I’ve spent my whole life at the intersections of ethnicity and identity and sexuality. Raised by my Ashkenazi Jewish mother without my black Baptist father—and with, perhaps, the most “Jewish”-sounding name imaginable—I’m far too accustomed to people prying into my racial background and family structure.

Well into adulthood folks would openly wonder “how I knew” the woman, my mom, sitting or standing or chatting next to me. And while I understood that my own family—what, with its two dads—would also invite intrusion and confusion, I hoped (if not prayed) that folks would never, ever question my inviolable status as their father.

So far, most haven’t—not really—but I know it’s merely a matter of time. In Manhattan, where we live, there’s nothing unusual about dark-skinned women toting white kids around town; they’re usually the nanny. Indeed, generations of white American children have been raised by black and brown women whose servitude—often forced and unpaid—kept them from their own families and children as they toiled away in the “big house.”

On the other extreme, there’s been a mini “boom” in white female celebs—think Sandra Bullock, Angelina Jolie, and Madonna—adopting African and African American children. Prominently featured in endless paparazzi shots, the resulting families have helped accustom many to the optics of the white-mom/black-child trope.

But few parallel examples exist for the opposite setup: Men like myself, dark-skinned with light children. Which is why I’m so often afraid.

America was built on the fear, loathing and labor of black men; we are the literal bogey men—our black lives often truly do not matter. At the root of this legacy is black male access to white privilege, property, and people—particularly white women and children. America’s ghastly love of lynching was steeped in fears of miscegenation while the pernicious “one drop” rule —which declared that any amount of African American blood rendered folks black—ensured that American families would maintain apartheid-like levels of segregation no matter their actual skin color.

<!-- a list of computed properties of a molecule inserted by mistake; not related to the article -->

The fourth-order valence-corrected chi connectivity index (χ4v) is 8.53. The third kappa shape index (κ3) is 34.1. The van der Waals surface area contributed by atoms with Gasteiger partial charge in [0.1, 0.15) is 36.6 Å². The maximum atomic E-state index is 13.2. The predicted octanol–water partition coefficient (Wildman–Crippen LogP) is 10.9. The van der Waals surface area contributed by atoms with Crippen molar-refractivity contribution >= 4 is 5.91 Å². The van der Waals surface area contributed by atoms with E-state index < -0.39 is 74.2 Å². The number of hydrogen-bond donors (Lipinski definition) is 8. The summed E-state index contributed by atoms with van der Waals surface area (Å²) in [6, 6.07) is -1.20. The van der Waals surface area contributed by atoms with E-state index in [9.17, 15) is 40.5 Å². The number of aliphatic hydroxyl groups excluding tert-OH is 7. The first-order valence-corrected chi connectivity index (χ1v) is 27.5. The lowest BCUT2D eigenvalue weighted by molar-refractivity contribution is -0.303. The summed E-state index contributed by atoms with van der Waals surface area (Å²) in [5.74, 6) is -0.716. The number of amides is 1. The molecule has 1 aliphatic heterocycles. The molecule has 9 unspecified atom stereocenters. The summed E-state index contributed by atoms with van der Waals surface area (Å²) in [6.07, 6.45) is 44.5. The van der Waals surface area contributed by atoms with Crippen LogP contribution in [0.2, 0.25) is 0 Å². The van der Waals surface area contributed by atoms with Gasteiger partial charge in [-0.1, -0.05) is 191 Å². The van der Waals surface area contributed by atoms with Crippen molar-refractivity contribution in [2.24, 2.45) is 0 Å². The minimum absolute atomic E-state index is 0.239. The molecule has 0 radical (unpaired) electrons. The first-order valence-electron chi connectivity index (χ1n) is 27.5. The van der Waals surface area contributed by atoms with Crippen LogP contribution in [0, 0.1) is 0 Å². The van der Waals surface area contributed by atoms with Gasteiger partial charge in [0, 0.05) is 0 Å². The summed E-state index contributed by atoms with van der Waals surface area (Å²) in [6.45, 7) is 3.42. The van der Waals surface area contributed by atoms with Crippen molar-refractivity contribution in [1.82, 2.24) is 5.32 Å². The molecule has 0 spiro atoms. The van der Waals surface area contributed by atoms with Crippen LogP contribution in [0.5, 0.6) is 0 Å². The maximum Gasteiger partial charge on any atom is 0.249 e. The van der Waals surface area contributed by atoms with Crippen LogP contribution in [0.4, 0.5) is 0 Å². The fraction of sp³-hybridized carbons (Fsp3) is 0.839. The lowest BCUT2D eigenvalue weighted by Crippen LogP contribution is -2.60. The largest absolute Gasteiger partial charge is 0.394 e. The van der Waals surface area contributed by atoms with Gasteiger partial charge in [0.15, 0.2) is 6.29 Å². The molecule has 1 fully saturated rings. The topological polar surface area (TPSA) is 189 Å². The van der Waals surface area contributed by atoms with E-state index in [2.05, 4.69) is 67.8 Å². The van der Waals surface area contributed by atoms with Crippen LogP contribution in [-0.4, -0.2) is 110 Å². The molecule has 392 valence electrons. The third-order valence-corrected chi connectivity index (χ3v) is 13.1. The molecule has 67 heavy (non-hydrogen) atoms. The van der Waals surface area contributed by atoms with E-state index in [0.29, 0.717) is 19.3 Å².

While black women were “permitted” to raise white charges, social, cultural and institutional constructs did everything possible to keep black men from having any legitimate claim to white children. There was, literally, no real reason for intimate relationships between the two.

But where does that leave families like my own? I’m not entirely sure. For one thing, we are certainly not alone: Since 1970, the percentage of mixed-race children has spiked from 1% to 10% today, according to the Pew Research Center. And yet there are clear indications that the US isn’t moving forward in the fight against racism, but backwards.

In my case, my boys are still too young for us to attract much notice—though I see people eyeing us in confusion almost every time we’re in public. I worry when they’re older and louder and—like most boys—fussier and disobedient. I worry…say…about the day on the subway when one—though likely both—refuses to sit in their seatsproperly or hold on to a safety rail. I fear the resulting discipline—direct, stern, and loving—might catch the eye of some well-meaning white person who could challenge my parentage, question my legitimacy and—entirely baffled—call the police. They cops might ask me to “prove” my parentage, like the white woman with a biracial son who was asked to confirm she was his mother as she tried to board a Southwest Airlines flight last month. Or worse.

I wish I lived in a world where this were mere hyperbole; I wish such fears were far-fetched and unfounded,  But unlike my dreams of becoming a father, these wishes will probably never come true.

In the meantime, much like my mother before me, I go about the quotidian duties of being a parent—too sleep-deprived and diaper-laden, too absorbed in my sons’ sheer deliciousness—to allow myself to fully live in fear.

There have been moments—mostly benign, but occasionally cringe-worthy when our sense of normalcy has been disrupted. Last summer, when the boys were just infants, I was sitting in an ice cream shop slurping a scoop which Luca was eyeing greedily. The woman next to me—white and middle-aged and completely unremarkable—couldn’t take her eyes off of us. She seemed sad for my boy—all covetous and gelato-deprived. But he was just too young for a taste. Still, she clearly needed to get a word in, but was obviously too confounded by our relationship to know exactly what to say.

So she chose her words carefully, slowly and diplomatic. “Perhaps this nice man you’re with will buy you some ice cream,” she said looking Luca’s way and clearly baffled by my presence. “Of course I will,” I retorted, “but not until he’s older and I think he’s ready, because I’m his father.”

This article is part of Quartz Ideas, our home for bold arguments and big thinkers. 

📬 Sign up for the Daily Brief

Our free, fast, and fun briefing on the global economy, delivered every weekday morning.